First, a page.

This article is more than 2 years old

How to design our way to a better future

Bo Kelestyn and Rebecca Freeman ask if design thinking can open up spaces for respect and creativity in the student experience.
This article is more than 2 years old

Bo Kelestyn is Associate Professor at the Warwick Business School and co-leader of the Leadership for Educational Transformation programme for education leaders from Ukraine

Rebecca Freeman is the Dean of Students at the University of Warwick

In his blog Wonkhe’s Jim Dickinson asked how institutions solve problems for students, given the value students that place on how universities approach problems that are “felt viscerally” by students.

Diverse student cohorts are demanding more participatory and equal approaches to engaged learning and institutional development, but it can be hard for institutions to open up spaces for genuine collaborative engagement.

It means that we should build structures to design “student experience” with respect and creativity, and design thinking can be part of the solution.

What is it?

Disrupting dated ways of thinking about management and innovation, “design thinking” is a mindset and a tool for decision making, problem solving, and ideation.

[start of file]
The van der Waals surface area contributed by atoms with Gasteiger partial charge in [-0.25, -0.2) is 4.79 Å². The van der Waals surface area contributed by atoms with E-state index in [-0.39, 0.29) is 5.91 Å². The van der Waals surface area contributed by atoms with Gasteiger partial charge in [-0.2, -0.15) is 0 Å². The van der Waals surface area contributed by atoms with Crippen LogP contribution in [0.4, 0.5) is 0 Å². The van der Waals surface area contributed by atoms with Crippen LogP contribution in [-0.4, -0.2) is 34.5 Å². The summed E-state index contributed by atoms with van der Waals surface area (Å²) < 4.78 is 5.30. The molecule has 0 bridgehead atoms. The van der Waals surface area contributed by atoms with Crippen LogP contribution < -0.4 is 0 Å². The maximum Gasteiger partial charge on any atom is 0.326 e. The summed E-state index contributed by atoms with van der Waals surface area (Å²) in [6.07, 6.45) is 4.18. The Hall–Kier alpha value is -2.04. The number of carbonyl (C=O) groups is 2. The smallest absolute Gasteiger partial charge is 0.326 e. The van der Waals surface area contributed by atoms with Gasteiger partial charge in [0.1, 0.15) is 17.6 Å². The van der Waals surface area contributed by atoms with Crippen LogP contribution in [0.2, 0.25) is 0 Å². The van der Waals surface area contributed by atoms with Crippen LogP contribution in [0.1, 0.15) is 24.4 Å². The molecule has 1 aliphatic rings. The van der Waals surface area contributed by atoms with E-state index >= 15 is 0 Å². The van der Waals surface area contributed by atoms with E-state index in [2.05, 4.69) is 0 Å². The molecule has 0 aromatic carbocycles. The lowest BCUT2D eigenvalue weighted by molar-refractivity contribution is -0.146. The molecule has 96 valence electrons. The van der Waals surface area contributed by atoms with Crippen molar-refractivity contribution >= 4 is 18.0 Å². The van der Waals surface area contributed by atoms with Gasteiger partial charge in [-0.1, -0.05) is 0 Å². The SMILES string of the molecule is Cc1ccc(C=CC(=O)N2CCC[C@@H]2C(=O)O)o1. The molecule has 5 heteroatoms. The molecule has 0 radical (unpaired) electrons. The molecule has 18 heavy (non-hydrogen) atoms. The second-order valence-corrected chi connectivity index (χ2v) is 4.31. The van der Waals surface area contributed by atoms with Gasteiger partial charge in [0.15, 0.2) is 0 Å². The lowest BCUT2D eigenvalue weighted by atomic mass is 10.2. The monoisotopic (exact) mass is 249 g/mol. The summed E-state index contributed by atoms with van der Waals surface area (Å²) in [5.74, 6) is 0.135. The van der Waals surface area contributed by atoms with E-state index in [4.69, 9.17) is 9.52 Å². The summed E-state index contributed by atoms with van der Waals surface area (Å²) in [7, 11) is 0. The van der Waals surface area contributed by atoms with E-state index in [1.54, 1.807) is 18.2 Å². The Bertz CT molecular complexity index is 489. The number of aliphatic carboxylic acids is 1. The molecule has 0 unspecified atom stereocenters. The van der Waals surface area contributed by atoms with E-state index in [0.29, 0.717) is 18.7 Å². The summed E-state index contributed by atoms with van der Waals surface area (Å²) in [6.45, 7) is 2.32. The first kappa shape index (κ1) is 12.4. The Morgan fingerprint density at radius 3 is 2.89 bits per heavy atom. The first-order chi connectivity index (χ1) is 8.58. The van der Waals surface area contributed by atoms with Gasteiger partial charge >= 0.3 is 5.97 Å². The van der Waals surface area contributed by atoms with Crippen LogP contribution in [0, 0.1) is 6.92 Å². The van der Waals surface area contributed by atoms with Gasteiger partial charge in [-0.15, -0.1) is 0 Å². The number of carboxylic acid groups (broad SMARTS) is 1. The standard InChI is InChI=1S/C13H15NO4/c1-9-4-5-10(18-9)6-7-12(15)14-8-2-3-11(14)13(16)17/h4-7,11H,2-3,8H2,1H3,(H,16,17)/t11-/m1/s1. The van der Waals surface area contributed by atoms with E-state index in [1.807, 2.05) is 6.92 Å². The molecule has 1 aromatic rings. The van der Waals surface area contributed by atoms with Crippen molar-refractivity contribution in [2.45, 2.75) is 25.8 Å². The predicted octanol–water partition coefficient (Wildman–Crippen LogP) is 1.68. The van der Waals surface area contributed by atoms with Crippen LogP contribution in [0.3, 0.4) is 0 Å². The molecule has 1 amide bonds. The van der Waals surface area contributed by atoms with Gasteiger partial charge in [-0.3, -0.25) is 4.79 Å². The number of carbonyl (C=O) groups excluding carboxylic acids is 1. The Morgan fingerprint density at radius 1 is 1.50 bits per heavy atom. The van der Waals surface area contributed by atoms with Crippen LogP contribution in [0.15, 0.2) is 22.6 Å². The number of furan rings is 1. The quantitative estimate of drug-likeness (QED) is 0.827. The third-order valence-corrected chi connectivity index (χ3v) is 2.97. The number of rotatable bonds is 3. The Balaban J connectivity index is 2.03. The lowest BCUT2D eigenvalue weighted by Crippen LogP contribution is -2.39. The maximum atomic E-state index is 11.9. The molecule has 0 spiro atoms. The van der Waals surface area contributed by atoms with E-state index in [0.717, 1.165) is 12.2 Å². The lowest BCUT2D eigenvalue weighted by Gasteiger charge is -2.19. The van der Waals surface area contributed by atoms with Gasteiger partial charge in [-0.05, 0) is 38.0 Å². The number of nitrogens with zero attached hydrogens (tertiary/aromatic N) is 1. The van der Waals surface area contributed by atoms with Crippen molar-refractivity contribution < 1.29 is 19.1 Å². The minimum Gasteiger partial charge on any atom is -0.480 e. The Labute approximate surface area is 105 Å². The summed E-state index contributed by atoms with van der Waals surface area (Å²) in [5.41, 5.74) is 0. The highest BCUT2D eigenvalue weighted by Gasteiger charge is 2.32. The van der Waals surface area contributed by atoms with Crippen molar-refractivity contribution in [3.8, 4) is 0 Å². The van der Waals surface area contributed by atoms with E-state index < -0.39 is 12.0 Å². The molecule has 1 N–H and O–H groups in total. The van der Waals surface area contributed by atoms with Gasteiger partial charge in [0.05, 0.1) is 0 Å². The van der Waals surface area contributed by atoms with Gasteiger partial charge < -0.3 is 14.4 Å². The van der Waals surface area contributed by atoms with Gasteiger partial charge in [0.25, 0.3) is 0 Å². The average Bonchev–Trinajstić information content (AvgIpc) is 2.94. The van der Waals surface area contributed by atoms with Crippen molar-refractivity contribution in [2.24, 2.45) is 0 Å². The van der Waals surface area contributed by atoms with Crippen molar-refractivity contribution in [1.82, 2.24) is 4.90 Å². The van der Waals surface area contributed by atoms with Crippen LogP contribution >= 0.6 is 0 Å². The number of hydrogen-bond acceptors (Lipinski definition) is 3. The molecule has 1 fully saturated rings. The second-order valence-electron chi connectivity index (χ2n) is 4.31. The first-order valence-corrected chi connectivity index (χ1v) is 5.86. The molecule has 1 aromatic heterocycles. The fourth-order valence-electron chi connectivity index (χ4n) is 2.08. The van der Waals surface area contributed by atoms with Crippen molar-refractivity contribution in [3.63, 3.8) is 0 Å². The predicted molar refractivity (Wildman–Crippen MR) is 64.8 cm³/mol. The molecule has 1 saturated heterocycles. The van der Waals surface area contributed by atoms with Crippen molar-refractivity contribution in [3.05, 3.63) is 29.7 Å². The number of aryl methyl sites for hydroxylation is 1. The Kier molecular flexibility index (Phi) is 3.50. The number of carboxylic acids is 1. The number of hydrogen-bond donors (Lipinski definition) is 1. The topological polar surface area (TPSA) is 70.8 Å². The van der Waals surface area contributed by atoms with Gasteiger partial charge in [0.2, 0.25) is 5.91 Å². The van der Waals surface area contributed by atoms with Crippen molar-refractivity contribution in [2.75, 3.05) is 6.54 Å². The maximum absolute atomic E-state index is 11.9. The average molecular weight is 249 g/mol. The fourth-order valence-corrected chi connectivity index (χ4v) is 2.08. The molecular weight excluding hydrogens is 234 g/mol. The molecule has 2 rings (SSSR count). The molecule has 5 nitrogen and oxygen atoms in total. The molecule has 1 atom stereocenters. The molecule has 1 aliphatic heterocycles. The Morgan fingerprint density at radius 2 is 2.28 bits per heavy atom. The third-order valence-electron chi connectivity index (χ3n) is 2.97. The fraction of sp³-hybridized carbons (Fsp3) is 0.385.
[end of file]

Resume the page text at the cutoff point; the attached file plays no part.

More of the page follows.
Nurtured in the business and digital realms it reflects complexity and uncertainty brought about by accelerated levels of change, and in the last 18 months, we have had accelerated levels of change.

Examples of design thinking have been increasingly seen in curriculum and learning design but it has much wider scope. Applying design thinking to student experience design and student engagement offers new opportunities to open up spaces for students to shape university change.

Design thinking provides the structure and space for students to understand and unpick institutional challenges and redefine these spaces and solutions. The process focuses on empathy, cognitive diversity, co-creation, continuous and fast testing of assumptions and biases to form solutions that work. It consists of five interlinked stages (Empathise-Define-Ideate-Prototype-Test) with empathy at the base of each step.

Imagine you are designing a new module catalogue. Your intention is to deliver a positive experience interacting with the catalogue and you are leveraging the best of your team’s talent. Your focus is on meaningful and useful design for students, and you want it to work.

You set up a workshop using design thinking approaches and dig deeper into their wishes and goals, frustrations and anxieties when choosing modules (Empathise). Assessment methods seem to be the main pain point and something students want to use as a filter when choosing a module. There are a few other surprising insights that your team has not come across (e.g. international students need more information on X,) which reframe your challenge (Define). With students and the team you refine and generate more ideas (Ideate) and as you build the catalogue students engage with developing models (Prototype and Test). The catalogue is built on in-depth empathy for the experience of the diverse student body.

Why bother

Used for student voice and engagement, design thinking provides structure and space for complex cross departmental conversations, bringing in students who may not be part of formal representation structures. Working in this way has made a positive impact in a number of ways: